The First Time He Hit Her
Testament to the recent societal understanding that to observe the presence of coercive control in an intimate relationship is to witness ‘a murder in slow motion’, THE FIRST TIME HE HIT HER is an exhaustive examination of the events that preceded the death of a young Australian mother in 2015. (I am hesitant to say ‘led up to the death’ as this removes the responsibility of humane choice away from Tara Costigan’s killer).
What is common once again from the stories of Tara’s family and friends is that none expected things to go so far, even though on the day of the murder itself some felt that Tara should not be alone. Tara Costigan had recently issued an Apprehended Violence Order against her former partner, the volcanic and controlling Marcus Rappel. Having just experienced two of the most vulnerable stages in a woman’s life (pregnancy and childbirth) Tara was also traversing through another extremely dangerous time – the days immediately after ending her relationship with a man.
There’s many, many viewpoints in this true crime examination as Tara Costigan was not a person in isolation. Tara came from a large family and had a solid circle of friends, though she had been distanced from many before her murder due to her increasingly turbulent domestic situation.
Author Heidi Lemon includes herself in her debut work THE FIRST TIME HE HIT HER so it is a much more personal read of Australia’s great shame. The author is cinematic in her descriptions of events both as she experiences them during the writing of this book and as she documents the accounts of everyone who now grieves for Tara Costigan. The visual placement is excellent, with all the pieces of the drama laid out in such a way that the reader is able to see how each family member had concerns, however fleeting, about the vulnerable Tara and her three children.
As a reviewer who consumes a lot of true crime stories both via books and digital content (audio books, streaming television, podcasts) I was in two minds about the deliberate choice of inclusions from the author’s own past. They do however serve to remind the reader that these experiences are not uncommon to Australian women. The horrendous scourge that is the prevalence of domestic violence in Australian society is not going to go away without major societal and legal re-forms.
THE FIRST TIME HE HIT HER as a complete work does much to inform the reader of how we need to re-define what is domestic violence. A hand does not need to be raised – the slow erosion of a person’s self by another is considered a crime in many European countries, and it is well overdue that such deterrents are introduced into the Australian judicial system. What-ifs are not entertained, more implied in THE FIRST TIME HE HIT HER and this serves to encourage its readers to question the relationships they might have witnessed or experienced in their own histories.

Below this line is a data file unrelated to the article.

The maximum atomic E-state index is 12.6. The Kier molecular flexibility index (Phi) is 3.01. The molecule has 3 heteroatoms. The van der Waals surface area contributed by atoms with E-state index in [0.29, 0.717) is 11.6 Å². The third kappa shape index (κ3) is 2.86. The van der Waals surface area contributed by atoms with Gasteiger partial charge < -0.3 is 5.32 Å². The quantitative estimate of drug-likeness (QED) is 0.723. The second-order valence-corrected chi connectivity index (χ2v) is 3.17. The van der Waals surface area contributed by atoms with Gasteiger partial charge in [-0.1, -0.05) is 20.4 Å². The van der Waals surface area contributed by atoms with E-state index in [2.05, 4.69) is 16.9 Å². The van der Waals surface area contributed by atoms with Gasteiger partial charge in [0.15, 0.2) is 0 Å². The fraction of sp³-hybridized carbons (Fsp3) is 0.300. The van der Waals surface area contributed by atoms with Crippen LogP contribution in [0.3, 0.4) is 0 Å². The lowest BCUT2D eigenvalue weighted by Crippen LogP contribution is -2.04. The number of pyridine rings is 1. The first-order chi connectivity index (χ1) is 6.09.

An accomplished and resolute debut, THE FIRST TIME HE HIT HER was written by first time Australian author Heidi Lemon.
Tara Costigan was the woman next door. A hard worker. Quick to laugh and easy to like. She was happy, confident, strong. A woman who always looked after herself and her kids. Close with her family and her friends, she was much loved. Then, in 2013, she met Marcus Rappel. A local tradie, he was charming and sincere, they dated and fell in love. That should have been the end of a happy-ever-after story. But for Tara, it was much uglier. And for her family it would be devastating.
A year later, Tara was pregnant to Marcus. Her family had been worried for a while, but Tara didn't tell anyone how Marcus's jealousy was souring the relationship. She tried to keep it quiet. Despite everything, she never imagined he would be physically violent - he would never hurt her.
Tara was wrong. One fine day, the last day of summer in 2015, she was holding their newborn baby in her arms when he attacked her with an axe. Her murder seemed to come out of the blue. But as this extraordinary, often shocking book reveals, it did not.
THE FIRST TIME HE HIT HER is an attempt to understand why dozens of women are murdered each year by men who profess to love them.